APPEALS court grants stay of execution for death row inmate - NewsOn6.com - Tulsa, OK - News, Weather, Video and Sports - KOTV.com |

APPEALS court grants stay of execution for death row inmate

Updated:
OKLAHOMA CITY (AP) _ A federal appeals court has delayed the Sept. 4 execution of a man convicted of killing a Tecumseh banker in 1983.

The 10th U.S. Circuit Court of Appeals granted the stay Friday until the U.S. Supreme Court decides whether to consider Alvie James Hale's latest appeal.

A Pottawatomie County jury convicted Hale, now 52, of kidnapping 24-year-old William Jeffrey Perry for ransom and shooting him to death.

Hale wants the Supreme Court to make the FBI turn over ``four (hundred) or five hundred pages (of investigative reports) possibly dealing with other suspects,'' his attorney, Gloyd McCoy of Oklahoma City, said Monday.

McCoy said he didn't know when the high court would make its decision on Hale's appeal.

Attorneys for the FBI responded 10 days ago to Hale's filing in Washington. Then Hale turned to the Denver-based appeals court, which granted his emergency request to not allow the execution to proceed on schedule.

The Oklahoma Court of Criminal Appeals set the execution date two weeks ago.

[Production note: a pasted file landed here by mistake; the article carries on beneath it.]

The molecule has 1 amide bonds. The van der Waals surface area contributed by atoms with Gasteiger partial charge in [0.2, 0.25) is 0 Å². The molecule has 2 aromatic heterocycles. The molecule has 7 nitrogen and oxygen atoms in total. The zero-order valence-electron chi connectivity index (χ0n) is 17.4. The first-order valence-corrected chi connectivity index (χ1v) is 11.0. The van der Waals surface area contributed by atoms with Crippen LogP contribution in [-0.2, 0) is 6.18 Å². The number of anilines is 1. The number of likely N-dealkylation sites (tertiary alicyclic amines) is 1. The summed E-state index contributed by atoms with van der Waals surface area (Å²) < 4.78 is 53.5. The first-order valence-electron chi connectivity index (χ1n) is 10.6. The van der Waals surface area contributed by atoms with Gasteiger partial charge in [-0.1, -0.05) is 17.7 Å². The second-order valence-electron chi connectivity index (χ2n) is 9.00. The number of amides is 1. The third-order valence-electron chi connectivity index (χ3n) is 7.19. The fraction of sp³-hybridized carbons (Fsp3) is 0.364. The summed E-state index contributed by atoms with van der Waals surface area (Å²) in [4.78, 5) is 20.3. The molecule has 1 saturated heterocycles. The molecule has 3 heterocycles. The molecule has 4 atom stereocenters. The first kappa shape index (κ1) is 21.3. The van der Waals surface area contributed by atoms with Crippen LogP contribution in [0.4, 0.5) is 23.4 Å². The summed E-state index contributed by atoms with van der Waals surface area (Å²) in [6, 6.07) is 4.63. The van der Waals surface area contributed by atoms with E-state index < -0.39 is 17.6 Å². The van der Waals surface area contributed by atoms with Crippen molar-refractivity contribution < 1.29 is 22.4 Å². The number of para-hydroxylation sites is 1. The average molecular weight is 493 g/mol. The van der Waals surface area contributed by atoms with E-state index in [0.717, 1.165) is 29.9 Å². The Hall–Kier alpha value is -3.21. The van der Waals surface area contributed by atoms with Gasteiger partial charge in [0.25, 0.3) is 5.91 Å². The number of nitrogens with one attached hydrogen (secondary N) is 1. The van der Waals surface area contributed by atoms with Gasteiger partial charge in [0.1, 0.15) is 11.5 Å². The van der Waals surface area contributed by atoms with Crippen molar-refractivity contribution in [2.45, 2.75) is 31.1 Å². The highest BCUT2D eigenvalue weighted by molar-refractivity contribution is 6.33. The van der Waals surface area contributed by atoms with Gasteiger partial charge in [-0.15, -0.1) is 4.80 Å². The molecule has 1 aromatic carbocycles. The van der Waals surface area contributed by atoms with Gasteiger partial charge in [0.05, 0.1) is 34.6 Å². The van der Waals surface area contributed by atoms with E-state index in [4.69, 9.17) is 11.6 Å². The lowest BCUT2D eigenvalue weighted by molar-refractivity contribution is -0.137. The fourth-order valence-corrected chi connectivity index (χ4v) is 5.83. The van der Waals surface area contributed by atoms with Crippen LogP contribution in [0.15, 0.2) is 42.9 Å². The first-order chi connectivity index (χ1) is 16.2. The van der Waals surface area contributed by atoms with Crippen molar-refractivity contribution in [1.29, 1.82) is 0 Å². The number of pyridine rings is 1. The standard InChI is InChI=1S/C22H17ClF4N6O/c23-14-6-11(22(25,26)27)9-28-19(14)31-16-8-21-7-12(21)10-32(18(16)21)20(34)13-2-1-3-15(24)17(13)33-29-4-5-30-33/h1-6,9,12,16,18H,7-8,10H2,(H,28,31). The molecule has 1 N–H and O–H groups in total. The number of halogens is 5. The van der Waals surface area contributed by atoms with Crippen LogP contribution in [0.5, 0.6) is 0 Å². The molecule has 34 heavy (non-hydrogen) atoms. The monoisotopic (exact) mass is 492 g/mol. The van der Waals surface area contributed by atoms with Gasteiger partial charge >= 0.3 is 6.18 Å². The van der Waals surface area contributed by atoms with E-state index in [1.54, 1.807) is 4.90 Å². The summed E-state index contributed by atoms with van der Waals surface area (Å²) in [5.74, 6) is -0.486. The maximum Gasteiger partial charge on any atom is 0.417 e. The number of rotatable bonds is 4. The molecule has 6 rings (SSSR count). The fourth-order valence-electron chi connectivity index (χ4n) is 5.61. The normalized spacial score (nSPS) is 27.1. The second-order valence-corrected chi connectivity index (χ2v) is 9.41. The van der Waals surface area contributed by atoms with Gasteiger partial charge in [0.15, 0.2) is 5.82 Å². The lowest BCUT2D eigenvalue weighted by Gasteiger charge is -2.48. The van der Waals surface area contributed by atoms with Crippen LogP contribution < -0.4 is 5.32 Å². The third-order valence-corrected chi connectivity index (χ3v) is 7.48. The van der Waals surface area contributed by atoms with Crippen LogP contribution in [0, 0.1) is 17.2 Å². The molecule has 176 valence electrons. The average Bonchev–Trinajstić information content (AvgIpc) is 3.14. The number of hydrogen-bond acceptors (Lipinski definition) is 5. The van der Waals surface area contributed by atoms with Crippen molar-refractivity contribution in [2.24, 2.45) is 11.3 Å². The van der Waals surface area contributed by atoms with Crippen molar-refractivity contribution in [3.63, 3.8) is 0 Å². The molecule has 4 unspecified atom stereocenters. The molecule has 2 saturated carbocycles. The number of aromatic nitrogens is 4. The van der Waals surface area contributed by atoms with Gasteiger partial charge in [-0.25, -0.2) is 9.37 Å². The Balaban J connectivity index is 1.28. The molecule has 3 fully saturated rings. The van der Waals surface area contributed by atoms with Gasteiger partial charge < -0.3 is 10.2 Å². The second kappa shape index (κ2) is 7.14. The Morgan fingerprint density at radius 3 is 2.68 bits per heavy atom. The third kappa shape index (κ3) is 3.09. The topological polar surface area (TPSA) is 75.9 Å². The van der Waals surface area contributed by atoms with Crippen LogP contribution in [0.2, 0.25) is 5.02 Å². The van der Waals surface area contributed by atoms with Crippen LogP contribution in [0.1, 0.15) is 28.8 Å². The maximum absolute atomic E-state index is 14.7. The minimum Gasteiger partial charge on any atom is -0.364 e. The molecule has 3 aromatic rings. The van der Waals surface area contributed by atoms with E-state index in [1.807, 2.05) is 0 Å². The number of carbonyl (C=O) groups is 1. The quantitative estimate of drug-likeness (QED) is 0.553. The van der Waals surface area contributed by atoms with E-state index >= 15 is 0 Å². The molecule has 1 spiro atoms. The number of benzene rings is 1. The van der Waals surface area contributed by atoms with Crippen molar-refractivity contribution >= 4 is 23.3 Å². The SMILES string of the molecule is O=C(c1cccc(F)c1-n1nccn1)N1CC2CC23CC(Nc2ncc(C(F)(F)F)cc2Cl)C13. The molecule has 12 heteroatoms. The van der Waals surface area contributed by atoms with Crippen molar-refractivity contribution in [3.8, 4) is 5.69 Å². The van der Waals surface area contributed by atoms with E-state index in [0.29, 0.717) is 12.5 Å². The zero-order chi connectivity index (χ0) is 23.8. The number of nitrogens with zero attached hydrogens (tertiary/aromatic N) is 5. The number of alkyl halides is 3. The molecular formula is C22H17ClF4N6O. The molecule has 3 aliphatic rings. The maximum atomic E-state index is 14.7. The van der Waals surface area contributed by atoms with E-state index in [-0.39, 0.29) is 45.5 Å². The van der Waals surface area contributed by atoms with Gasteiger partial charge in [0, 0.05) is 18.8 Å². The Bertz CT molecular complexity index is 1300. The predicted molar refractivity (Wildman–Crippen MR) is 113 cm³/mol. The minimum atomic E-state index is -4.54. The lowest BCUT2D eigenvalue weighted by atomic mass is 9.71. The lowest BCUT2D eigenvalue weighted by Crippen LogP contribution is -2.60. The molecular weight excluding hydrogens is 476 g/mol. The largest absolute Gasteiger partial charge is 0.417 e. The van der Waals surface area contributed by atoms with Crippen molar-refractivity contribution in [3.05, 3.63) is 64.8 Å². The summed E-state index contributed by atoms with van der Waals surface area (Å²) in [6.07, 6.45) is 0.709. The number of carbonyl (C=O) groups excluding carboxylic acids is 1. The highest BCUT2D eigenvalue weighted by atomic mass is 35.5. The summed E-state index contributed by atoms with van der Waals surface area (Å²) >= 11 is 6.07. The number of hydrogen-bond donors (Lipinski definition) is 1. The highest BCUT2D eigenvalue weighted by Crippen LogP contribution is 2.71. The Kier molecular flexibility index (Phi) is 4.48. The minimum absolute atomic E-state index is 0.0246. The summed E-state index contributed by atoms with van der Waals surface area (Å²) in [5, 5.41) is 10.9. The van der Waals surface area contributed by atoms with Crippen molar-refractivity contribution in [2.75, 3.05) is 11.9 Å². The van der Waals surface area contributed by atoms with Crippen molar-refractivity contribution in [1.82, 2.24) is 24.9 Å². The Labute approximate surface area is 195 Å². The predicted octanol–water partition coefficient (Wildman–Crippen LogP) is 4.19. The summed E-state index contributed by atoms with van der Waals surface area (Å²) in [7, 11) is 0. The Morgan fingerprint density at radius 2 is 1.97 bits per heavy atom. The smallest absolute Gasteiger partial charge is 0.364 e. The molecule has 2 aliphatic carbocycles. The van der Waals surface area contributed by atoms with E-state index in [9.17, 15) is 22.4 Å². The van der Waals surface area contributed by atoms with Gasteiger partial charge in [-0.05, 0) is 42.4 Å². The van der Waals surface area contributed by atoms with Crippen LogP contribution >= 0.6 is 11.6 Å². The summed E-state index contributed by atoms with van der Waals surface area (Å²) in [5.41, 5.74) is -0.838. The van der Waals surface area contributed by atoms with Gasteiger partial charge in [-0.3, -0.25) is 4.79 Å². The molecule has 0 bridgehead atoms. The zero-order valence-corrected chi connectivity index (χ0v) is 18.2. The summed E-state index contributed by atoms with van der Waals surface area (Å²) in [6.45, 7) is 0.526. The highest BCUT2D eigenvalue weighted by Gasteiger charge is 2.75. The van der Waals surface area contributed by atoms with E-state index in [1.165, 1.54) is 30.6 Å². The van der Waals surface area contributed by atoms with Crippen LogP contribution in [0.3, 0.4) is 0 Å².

``The execution date should never have been set,'' McCoy said.

The state court knew that Hale was pursuing relief that the Supreme Court would not have time to act on before Sept. 4 because the high court is on summer recess, McCoy said.

Hale, a former Shawnee bakery owner, was found guilty of kidnapping Perry Oct. 10, 1983, from his home. Perry's body was found less than two hours after Hale was arrested in Oklahoma City. Investigators recovered a $350,000 ransom payment from Hale's vehicle.

McCoy said the FBI's reports on the kidnapping and murder may show that someone other than Hale is responsible.

As early as 1989, the FBI refused to provide part of its reports to Hale's lawyers, claiming that they were confidential. Under the court order of a federal judge in Oklahoma City, the FBI then provided more of the reports.

Appeals continued for several years, but Hale's death sentence was affirmed and his effort to see the remaining withheld parts of the FBI reports was rejected.

Hale's clemency hearing before the Oklahoma Pardon and Parole Board was set for Aug. 13. Perry's family had been preparing to attend.

``I guess that's what I was looking for, a little peace,'' Perry's mother, Joan Perry, said Monday of Hale's execution. ``I don't like that word closure because my son's death will be with me always.

``I'm a confused mother right now,'' she said.

Oklahoma Assistant Attorney General Jennifer Miller doubted the FBI documents would contain anything that could reverse Hale's murder sentence.

Miller said she plans to petition the federal court for a special appearance and request that Hale's stay of execution be vacated.

``We're going to do everything within our power to make sure his sentence is carried out,'' Miller said.
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